A Christmas Carol: Scrooge and Marley 

Two and a half stars
Buck Creek Players; Directed by Ken Kern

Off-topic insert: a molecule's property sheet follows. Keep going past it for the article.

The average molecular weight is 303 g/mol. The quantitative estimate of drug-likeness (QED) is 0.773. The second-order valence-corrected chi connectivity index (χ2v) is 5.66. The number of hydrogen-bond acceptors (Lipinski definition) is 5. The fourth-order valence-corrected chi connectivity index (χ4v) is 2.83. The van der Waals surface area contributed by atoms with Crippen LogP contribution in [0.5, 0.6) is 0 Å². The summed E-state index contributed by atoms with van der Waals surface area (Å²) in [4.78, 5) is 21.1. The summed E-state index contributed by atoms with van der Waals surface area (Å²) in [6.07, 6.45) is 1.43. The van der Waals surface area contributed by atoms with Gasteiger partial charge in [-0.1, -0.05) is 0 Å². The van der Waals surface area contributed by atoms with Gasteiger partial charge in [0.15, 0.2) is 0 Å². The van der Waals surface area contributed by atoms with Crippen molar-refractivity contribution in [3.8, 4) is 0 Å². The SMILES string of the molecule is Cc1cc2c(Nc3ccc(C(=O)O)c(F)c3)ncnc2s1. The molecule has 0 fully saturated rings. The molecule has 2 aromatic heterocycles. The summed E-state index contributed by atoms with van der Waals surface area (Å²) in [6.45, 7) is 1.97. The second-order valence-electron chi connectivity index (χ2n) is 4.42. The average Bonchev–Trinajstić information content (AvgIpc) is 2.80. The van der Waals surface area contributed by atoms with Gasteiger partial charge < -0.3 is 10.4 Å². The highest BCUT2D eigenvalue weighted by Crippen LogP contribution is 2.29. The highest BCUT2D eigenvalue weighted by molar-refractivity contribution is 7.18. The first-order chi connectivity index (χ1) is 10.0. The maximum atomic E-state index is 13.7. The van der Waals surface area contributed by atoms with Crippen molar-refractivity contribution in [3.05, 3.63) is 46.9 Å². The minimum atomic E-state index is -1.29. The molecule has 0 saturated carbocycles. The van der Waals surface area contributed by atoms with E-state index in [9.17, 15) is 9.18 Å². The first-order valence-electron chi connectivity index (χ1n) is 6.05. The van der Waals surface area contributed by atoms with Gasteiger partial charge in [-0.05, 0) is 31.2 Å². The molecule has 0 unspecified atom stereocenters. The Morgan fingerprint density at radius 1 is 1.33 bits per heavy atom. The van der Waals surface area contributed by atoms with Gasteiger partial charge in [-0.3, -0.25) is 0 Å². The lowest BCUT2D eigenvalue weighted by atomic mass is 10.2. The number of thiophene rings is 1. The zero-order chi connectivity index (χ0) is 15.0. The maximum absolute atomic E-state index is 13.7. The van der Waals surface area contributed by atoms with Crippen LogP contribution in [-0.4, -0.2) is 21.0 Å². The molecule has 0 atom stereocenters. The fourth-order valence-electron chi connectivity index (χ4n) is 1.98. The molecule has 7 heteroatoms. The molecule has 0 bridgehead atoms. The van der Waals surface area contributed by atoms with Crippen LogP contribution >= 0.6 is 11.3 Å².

Everyone knows this ghostly Christmas parable by heart, laying down a real challenge for players everywhere: to breathlessly deliver the familiar but ingenious Dickensian details as new, making audiences believe once more in boundless holiday cheer, deeply felt family affection and the possibility of redemption. Unfortunately, and in spite of Ken Ganza’s terrific Scrooge, this Carol drags due to playwright Israel Horovitz’s use of Marley’s ghost as narrator, loose direction and a poor set (no designer credited). Michael M. Jones does a very fine job as Marley, but his extended role, especially when he explains clock chimes to us, provides mostly unnecessary exposition. With Scrooge’s dimly lit office backstage left and his four-poster bed backstage right, there is a wide, murky expanse in between and not enough merriment to fill it. Old Fezziwig’s dance seems small and insignificant. Nephew Fred’s flirtatious Christmas dinner is merely alluded to. Rows of carolers file onstage for “Silent Night” and more, pretty Victorian Christmas card moments that stall the action more than they stir nostalgia. You may want to see this production for Ganza’s Scrooge alone. He is wonderfully mean to poor Bob Cratchit and the poor, in general; dotty with delight upon seeing his favorite childhood memories; and one ups Alistair Sim with some geriatric gymnastics. Through Dec. 21; 317-862-2270.

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